I have written for my bread and butter (usually margarine!) ever since I failed high school in 1965. I have made both a fortune from it as well as nothing. I have had popular daily or weekly newspaper columns that pay exceedingly well with The Age and The Australian and The Herald Sun and have often spoken brilliantly at office Christmas parties and just as often sat on the same Brunswick Street seat with not a single solitary crumb of pudding to nibble. I have been famous and fucked. But there is no feeling quite like seeing yourself in print.
Ben Carson comes from a long tradition of Black conservatism, ‘one that is rooted in a belief in religious morality, personal responsibility, self-help, individualism and free-market enterprise.’ Throughout the nineteenth and early twentieth century, Black leaders such as Booker T Washington espoused an accommodationist strategy for Black advancement. Rather than directly challenging white supremacy through political means, Black conservatives argued the most effective way of improving African-American prospects was through economic mobility.
ICYMI, 20 October was Drop the Jargon Day. I missed it, which was a minor bummer, because I hate jargon. My current beef is with the phrase ‘reaching out’. I don’t even know why I hate it so much. I think it’s to do with the insidious way strangers started reaching out to me via email, when writing to or the similarly tactile getting in touch used to suffice. I also hate ‘touching base’ and virtually anything that involves the word ‘paradigm’.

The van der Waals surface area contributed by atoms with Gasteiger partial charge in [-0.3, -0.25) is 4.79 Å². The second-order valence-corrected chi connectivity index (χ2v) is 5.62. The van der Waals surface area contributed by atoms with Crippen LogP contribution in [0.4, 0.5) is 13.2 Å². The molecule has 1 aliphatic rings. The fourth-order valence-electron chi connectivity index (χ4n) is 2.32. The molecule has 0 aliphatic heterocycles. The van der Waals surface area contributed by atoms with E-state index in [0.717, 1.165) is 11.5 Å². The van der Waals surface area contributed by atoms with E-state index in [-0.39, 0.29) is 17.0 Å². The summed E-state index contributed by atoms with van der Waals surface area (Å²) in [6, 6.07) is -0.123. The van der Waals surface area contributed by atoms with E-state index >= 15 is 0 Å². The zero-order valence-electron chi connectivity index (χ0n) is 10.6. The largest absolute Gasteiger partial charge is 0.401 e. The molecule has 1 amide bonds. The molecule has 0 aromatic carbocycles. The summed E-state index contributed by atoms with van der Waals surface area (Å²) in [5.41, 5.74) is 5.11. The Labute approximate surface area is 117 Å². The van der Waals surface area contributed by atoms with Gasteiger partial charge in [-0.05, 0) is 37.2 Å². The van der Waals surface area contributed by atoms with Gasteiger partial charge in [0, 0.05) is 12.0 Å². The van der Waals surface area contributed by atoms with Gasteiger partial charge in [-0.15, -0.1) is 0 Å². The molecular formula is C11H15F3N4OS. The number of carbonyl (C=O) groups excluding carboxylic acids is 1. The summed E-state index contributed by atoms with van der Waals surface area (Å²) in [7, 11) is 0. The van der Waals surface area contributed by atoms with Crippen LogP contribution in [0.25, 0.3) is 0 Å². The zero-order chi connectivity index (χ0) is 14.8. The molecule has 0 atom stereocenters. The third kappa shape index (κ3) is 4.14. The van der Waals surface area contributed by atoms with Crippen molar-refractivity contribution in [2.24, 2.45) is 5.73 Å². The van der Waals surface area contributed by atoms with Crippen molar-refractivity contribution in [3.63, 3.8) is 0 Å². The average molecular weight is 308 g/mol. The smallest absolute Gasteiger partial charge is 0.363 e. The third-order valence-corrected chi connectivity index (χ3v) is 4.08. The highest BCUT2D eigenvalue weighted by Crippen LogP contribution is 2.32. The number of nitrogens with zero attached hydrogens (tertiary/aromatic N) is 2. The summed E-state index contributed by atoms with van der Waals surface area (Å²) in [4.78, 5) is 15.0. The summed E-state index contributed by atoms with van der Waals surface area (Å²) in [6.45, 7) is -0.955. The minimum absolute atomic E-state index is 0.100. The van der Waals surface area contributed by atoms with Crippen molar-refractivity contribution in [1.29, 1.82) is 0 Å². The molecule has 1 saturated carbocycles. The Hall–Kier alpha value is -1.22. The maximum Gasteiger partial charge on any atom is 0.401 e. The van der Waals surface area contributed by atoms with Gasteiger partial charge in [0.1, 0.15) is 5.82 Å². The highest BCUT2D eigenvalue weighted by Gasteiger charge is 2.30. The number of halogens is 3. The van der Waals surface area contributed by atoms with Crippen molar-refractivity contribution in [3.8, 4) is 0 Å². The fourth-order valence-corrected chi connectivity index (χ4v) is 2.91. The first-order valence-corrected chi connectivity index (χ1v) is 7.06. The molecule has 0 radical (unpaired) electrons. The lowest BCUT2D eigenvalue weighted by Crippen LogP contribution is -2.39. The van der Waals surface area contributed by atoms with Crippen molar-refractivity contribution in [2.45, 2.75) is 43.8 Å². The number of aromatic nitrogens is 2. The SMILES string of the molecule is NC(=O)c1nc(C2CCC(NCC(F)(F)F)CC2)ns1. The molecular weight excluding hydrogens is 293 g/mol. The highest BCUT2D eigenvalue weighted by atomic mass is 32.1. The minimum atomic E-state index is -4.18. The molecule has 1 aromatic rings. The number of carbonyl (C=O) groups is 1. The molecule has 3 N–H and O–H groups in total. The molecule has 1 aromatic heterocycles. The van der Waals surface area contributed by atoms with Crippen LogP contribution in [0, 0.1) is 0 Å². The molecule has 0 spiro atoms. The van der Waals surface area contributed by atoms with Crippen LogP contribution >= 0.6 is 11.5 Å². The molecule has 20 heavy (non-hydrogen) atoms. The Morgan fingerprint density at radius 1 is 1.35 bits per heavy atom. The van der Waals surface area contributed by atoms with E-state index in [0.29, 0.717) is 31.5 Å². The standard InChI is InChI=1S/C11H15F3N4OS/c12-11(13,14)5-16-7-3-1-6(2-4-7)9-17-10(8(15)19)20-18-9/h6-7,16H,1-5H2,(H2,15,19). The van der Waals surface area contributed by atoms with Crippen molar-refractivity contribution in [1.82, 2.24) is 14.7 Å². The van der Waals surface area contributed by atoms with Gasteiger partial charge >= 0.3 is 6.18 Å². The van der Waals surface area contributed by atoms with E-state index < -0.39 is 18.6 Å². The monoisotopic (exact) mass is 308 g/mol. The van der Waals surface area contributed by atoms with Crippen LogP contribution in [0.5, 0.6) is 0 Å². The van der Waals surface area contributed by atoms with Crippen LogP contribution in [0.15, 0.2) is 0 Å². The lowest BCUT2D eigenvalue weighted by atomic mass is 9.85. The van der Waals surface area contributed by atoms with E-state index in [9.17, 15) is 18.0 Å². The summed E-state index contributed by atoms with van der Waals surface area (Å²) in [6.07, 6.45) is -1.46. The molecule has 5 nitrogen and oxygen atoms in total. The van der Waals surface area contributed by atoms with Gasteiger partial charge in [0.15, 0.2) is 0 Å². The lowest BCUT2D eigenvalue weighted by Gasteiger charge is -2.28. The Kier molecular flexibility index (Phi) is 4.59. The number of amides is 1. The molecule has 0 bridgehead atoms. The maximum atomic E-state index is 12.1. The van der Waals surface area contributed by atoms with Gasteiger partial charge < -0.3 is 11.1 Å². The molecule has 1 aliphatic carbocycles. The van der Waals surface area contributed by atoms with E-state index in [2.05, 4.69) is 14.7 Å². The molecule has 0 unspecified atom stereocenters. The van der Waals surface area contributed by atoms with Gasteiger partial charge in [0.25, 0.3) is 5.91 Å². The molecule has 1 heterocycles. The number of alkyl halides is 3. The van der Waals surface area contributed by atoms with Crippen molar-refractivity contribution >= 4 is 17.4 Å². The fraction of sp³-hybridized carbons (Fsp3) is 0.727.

As an Australian colonial possession from the First World War to 1968, Nauru was the ‘prize of the Pacific’, in the words of historian Nancy Viviani. Nauru, along with New Guinea, was part of what the Australian ruling class felt to be its legitimate claim: colonial control over the Pacific. Often called the ‘Father of Federation’ in Australia, Henry Parkes thought ‘we ought to hold mastery of the hemisphere’. Australia ousted Germany from both Nauru and New Guinea, and fought for joint British-French control of the New Hebrides (Vanuatu), where Australia also sourced slaves.
An adult psychosis in this reading of Bond is not, as it is often represented, a florid display of hallucinations and delusions. The psychotic episode is actually the last ditch attempt to cure oneself of a psychosis, to come up with a master narrative: it was always the fault of the CIA; I am a mighty wizard who can speak to Jesus; television communicates mystical truths to me. Or in Bond’s case: Nothing was my fault; I have been manipulated by an all-seeing secret organisation whose tentacles are everywhere.
If until recently – in the minds of Jewish-Israelis – Palestinians found themselves inheriting the Nazi legacy and perhaps just competing with it, the last twenty years or so have changed their positioning on the hate ladder. In their ambition to have it all – land and domination from the Sea to the River – Israeli institutions, law, and policies went too far with their disciplinary and violent logic against Palestinians, to the point that it makes sense today, for a well-trained Jewish-Israeli, to conceive the ‘Palestinian threat’ as not any less ominous than the Nazi regime was.